This week’s life sciences news was dominated by New England’s public companies—starting with three developments from Dyax.
—Last Wednesday, an FDA advisory committee voted by a margin of just 6-5 to recommend approval of ecallantide from Cambridge, MA-based Dyax (NASDAQ:DYAX). The drug, a treatment for the rare blood disease hereditary angioedema, is the lead drug candidate in Dyax’s pipeline.
–The next day, Dyax and its Cambridge neighbor Biogen Idec (NASDAQ:BIIB) announced that they’ve expanded a previous deal under which Dyax has discovered antibody drugs for Biogen. The new agreement, under which Biogen is entitled to 10 additional product licenses, includes a $5 million up-front payment to Dyax, research funding, up to $85 million in milestone fees, and royalties for each drug that Biogen brings to market through the partnership.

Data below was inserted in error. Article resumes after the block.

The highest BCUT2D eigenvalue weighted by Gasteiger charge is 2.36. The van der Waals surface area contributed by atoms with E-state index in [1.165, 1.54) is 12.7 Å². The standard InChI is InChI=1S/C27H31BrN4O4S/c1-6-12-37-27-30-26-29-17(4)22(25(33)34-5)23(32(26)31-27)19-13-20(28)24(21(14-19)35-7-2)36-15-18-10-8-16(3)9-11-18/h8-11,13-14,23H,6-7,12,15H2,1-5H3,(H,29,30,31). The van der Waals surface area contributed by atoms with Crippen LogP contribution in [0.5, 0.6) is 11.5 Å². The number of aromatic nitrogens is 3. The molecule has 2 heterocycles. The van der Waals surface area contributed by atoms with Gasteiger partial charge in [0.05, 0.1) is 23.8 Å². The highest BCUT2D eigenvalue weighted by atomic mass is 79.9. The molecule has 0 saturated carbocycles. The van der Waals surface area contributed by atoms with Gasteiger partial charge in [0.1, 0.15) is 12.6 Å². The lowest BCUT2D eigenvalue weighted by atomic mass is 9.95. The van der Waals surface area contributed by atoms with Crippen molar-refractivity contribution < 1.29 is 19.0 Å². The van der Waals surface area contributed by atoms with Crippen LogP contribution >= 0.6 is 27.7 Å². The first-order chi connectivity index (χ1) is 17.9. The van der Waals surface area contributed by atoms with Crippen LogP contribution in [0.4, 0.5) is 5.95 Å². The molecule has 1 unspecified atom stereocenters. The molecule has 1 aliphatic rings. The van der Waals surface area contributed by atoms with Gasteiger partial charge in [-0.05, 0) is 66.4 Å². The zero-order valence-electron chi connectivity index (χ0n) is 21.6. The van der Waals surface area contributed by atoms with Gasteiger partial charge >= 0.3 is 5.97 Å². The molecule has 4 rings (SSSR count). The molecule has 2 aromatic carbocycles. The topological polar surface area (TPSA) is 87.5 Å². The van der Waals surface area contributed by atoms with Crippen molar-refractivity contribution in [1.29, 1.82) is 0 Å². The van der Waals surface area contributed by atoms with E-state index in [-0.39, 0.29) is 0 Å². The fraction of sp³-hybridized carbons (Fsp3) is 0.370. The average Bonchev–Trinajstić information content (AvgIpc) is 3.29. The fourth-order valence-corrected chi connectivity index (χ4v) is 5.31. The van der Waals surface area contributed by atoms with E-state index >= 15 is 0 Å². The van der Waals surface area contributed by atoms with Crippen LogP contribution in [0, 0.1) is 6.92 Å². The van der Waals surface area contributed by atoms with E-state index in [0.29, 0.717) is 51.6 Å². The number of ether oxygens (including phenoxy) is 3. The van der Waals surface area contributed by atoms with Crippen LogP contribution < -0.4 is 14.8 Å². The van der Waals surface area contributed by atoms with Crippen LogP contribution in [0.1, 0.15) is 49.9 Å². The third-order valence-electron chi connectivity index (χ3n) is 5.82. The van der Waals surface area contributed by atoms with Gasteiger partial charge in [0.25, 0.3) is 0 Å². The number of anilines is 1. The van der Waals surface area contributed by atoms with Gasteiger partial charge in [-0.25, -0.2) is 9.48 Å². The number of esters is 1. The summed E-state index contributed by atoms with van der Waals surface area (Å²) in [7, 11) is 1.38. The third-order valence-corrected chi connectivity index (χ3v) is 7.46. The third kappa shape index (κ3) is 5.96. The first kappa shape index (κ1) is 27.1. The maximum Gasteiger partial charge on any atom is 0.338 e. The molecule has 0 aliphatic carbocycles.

—And the day after that, Dyax announced it had inked an exclusive license deal with French drug firm Fovea Pharmaceuticals to develop a version of ecallantide for eye diseases.
—Worcester, MA-based RNAi-drug developer RXi Pharmaceuticals (NASDAQ:RXII) agreed to sell up to $25 million of its common stock to YA Global Investments over the next two years, in increments worth up to $500,000.
—Vertex Pharmaceuticals (NASDAQ: VRTX) of Cambridge, MA, announced a changing of the guard: founder, president, and CEO Josh Boger will retire on May 23, to be replaced by Vertex director Matthew Emmens, who will become president, CEO, and chairman of the board. Boger expressed his confidence in Emmens’ ability “to take the reins and guide Vertex as we bring our innovations to patients.”
—Cambridge, MA-based Idenix Pharmaceuticals (NASDAQ: IDIX) forged a deal granting pharma giant GlaxoSmithKline worldwide rights to its HIV drug IDX899. GSK will pay … Next Page »